Internal structure of a BASIC line
$6ABF is a pointer to the first byte of your BASIC program, the BASIC text area. Normally $6ABF points to $6BCF. All BASIC lines of a program are stored sequentially into this area starting from $6BCF.
Each line contains a length field, a line number, an end of line character, and the information from the line. To this a simple example:
10 PRINT A$
20 REM HELLO
The line number is 10, the command is PRINT, and the operator of the command is the string variable A$. The next line number is 20 and the command is a comment statement REM.
The information found at $6BCF is as follows:
( “B.” is the short form of the BASIC command BYE and this calls the monitor of the BASIC I’ve used to get displayed the contents of the storage starting from location $6BCF to location $6BE6. )
The first two bytes contain the length of the first basic line. The value is $0009.
The least significant byte is stored first and the most significant byte last. Adding this value to a current pointer containing $6BCF or the start of any line in an own program will point to the start of the next line if any will follow.
The first BASIC line number is 10 and its hex value $000A follows the line length field at location $6BD1.
$8F is a token that represents the PRINT command. A S-BASIC command isn’t stored in its ASCII notation, it is stored in a “shortened form” of the command called token. When you enter a BASIC line all commands, functions, system variables, and operators of the S-BASIC’s vocabulary will be tokenized by the interpreter before storing the line into the text area. That will speed up the interpreter’s execution time when interpreting and executing the program. For this, the interpreter does a little bit more, we’ll see later. The tokens can have one or two bytes only. Please, see my overview of all commands and its related tokens.
An arithmetical operator is always stored with its associated token into the BASIC line, even if used by string commands. For example, if you code A$=”ABC” the “=”-sign is stored as $F4, the token for an arithmetical function. If you concatenate strings by the “+”-sign, the associated arithmetical token $F7 is stored. The associated MZ-ASCII characters are not used for this.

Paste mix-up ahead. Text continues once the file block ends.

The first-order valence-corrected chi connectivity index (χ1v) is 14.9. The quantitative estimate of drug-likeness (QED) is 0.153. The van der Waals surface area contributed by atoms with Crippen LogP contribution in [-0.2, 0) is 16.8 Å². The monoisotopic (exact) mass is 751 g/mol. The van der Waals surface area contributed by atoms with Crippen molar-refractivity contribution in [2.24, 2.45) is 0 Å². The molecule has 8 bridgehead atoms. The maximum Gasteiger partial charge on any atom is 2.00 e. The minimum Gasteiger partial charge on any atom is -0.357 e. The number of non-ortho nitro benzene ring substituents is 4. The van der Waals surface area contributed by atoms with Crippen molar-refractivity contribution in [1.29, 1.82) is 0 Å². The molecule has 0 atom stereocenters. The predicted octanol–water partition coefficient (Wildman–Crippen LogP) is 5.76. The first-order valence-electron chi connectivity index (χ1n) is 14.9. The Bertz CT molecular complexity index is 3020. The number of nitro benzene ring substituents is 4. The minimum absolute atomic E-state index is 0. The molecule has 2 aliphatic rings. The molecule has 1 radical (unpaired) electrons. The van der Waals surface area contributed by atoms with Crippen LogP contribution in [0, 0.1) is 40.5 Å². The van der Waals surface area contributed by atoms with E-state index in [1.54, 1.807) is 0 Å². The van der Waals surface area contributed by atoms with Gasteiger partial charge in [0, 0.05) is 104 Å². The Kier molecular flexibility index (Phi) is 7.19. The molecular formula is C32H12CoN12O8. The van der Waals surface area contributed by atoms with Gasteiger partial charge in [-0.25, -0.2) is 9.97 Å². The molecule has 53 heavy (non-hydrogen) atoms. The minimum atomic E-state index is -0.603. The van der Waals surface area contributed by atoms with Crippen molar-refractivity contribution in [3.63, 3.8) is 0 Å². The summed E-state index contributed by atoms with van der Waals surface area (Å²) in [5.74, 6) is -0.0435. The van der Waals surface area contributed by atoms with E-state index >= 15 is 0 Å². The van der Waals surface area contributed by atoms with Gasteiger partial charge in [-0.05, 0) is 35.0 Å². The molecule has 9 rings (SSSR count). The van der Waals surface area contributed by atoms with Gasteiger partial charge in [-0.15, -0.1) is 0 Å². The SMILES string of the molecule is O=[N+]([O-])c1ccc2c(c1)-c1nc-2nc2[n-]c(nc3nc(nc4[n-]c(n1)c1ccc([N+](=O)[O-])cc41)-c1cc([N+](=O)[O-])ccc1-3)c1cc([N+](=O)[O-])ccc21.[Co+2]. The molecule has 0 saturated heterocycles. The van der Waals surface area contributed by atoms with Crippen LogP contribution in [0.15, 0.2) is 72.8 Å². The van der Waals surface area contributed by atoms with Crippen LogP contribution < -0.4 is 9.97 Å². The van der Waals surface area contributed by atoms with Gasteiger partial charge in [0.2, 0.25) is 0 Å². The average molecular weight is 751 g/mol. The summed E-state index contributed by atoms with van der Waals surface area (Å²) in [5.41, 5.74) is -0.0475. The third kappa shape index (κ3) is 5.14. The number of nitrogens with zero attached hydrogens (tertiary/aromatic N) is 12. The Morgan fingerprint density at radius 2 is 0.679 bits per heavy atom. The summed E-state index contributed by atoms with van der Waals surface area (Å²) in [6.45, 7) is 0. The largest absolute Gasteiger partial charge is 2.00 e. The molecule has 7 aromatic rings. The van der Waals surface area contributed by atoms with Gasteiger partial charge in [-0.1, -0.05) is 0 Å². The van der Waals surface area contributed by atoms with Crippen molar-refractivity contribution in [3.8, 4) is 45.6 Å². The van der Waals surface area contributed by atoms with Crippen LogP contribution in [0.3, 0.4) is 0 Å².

The space character from my source is stored too at location $6BD4. Eliminating space characters in a BASIC program reduces the amount of storage but makes it not easy to read. It will speed up the interpreter a little bit too while executing the program.
The name of the string variable is stored at location $6BD5 and at least the end of line character $00 follows that name.
At location $6BD8 begins the next BASIC line, $000C in length, having the line number 20, and a token $97 represents the REM command. The operator of this command, the comment “HELLO” is stored into the BASIC line. The line ends at location $6BE3.
The two zeroes that follow represent the end of the program. The contents of the pointer at location $6AB3 can be used to find out the end of the last line stored by subtracting 3 or to find out the location for a next line to be stored by subtracting 2. This pointer points to the internal work area for all variables stored by the interpreter while executing a program. Normally this area follows immediately the text area.
This was a simple overview how the interpreter stores a BASIC line into the text area. There are some specials more to know. The arithmetical part of the interpreter stores numeric constants by the floating point notation 6 bytes in length for each numeric constant into the text area. This will more speed up the interpreter when executing the program later.
Internal structure of variables
Each type of a variable stored by the interpreter has its own format. I’ll explain all formats of the variables now. There are several types of variables and they are stored sequentially by the interpreter in the order by their reference / occurrence during the execution of the BASIC program. The pointer $6AB3 points to the start of the variables area.
Please take note of the following example:
10 A$=”SHARP ”
“SHARP ” and “MZ-700” are string constants stored into the BASIC line during the edit mode without further information but the quotes are stored too. The string constants remain unchanged in the BASIC line in their whole life. The only way to change them is to change them in the edit mode.
While in edit mode no variable called A$, B$, and C$ will be stored. The names A$, B$, and C$ only will be stored into the BASIC line, no further information about the variable itself will be stored. The variable and its contents will be constructed and stored into the variables area only at the execution time of the BASIC program.
While executing the program the interpreter is searching the variables area sequentially for a variable when a reference to a variable occurs by any command. If the variable is found it will be processed, if not, a new variable will be created. The search starts from the address that is pointed to by $6AB3.